By Marty Hull, D.D.S. & Amanda Martin
Some serious maladies can affect chinchillas: teeth problems (malocclusions or spurs), intestinal blockages, respiratory infections, difficult births, infections or injuries. These may require help from a veterinarian experienced with exotic animals. However, many health issues may be avoided through daily observation and simple care and feeding practices. If you prevent an ailment, you won’t have to treat it. One vet visit can cost as much (and often more) than the purchase price of your pet. Chinchillas have excellent natural resistance. If you provide the following, they tend to stay in good health.
1. Clean Air To Breathe
Good health starts with clean air. Excessive moisture lowers air quality. Two sources of moisture exist in a cage: (A) a leaking water bottle (fix or replace) and (B) chinchilla urine. If the bottom of the cage is a solid pan with wood shavings, chins will spend every day in close proximity to damp, urine-soaked shavings. They nestle into these shavings when sleeping. Breathing urine-filled air brings higher risk of pneumonia. Long term contact with these saturated shavings causes skin irritation and heightened risk of fungus and/or bacterial eye infections. To prevent this, give your chinchilla dry place to sit and change the shavings once or twice weekly.
Every cage should have a house or nest box in which the chinchilla can retire. Provide a house that’s open on both ends for ventilation. Urine is tracked into the house on the chin’s feet, sot he accumulations of urine-saturated air can be significant in a completely enclosed house.
Try using a cage with a ½ by ½ inch wire mesh floor that has a metal pan with shavings beneath. This keeps most of the soiled bedding away from direct contact with the chinchilla.
Cage wire can be hard on a chinchilla’s feet, so cover a portion of the floor with several 1- by 6- by 16-inch Douglas fir or white pine boards. (The type of wood is important because the chinchilla may chew on it. Oak, cherry, walnut, cedar, redwood and all plywoods are some of the woods that are toxic to ingest.) The chinchillas will spend most of their time on the boards. If soiled, the boards can be washed.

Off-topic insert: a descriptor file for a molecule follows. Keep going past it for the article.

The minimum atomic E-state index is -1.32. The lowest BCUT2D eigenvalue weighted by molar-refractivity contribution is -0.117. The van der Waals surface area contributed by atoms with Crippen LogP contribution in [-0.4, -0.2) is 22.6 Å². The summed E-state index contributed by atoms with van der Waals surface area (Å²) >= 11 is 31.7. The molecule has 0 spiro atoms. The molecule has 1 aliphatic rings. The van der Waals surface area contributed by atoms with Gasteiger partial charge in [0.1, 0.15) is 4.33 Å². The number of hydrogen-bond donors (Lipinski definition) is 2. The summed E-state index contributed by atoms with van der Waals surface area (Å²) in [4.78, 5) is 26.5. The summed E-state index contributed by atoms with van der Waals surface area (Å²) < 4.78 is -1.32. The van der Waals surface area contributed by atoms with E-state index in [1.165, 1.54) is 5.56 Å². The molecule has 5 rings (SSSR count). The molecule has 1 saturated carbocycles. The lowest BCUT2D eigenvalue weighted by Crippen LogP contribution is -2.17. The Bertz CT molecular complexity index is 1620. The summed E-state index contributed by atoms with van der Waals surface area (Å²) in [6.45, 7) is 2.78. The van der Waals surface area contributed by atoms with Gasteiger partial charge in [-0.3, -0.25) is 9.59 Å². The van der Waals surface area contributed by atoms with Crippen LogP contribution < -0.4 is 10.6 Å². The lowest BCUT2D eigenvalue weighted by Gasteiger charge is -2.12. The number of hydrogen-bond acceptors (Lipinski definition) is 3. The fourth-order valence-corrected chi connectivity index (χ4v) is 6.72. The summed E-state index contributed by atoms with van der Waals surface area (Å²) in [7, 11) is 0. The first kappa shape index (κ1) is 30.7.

2. A Well-Cleaned Cage
A clean cage is important to chinchilla health. For a single chinchilla, change the bedding once or twice per week. If you have two chinchillas per cage, then change bedding two or three times per week.
Every three to four weeks, clean the entire cage more thoroughly. Wet the cage using a hose, scrape off any buildup of droppings or urine and rinse with a strong spray from a garden hose or sprayer.
Every few months, a one-part bleach to nine parts water solutions can be used to disinfect the cage. Scrub the age with the solution and rinse it thoroughly until no chlorine smell remains, then let it dry in the sun.
House the chinchillas in a temporary cage or pet carrier and provide food and water any time you clean and dry their primary cage.
3. Clean Water
Provide fresh water each day. Thoroughly wash the water bottle every few days to avoid the growth of mildew and other organisms which may cause intestinal problems.
4. Proper Diet
A simple, basic diet is best for your pet’s overall health. A chinchilla’s digestive tract is very sensitive. Sudden changes can be dangerous, resulting in shock, diarrhea or intestinal blockage. When introducing a different brand of pellets, the new pellets should be gradually mixed into the old food. Increase the amount of new pellets each week by 25 percent while phasing out the old food.
Feed your chinchilla twice daily with hay and chinchilla pellets in amounts that will be consumed by the next feeding, check to see if any other behavior has changed. Carefully observing your chin’s behavior as you perform normal chin care tasks may help you notice early signs of a developing problem.
5. Regular Exercise
Most chins will use an exercise wheel. Daily exercise promotes digestion and general health. Select a wheel with a solid running surface, with no exposed spokes/wire and with a large diameter so the chin does not need to arch its back excessively when running. Large drum wheels and “flying saucer” type wheels are best.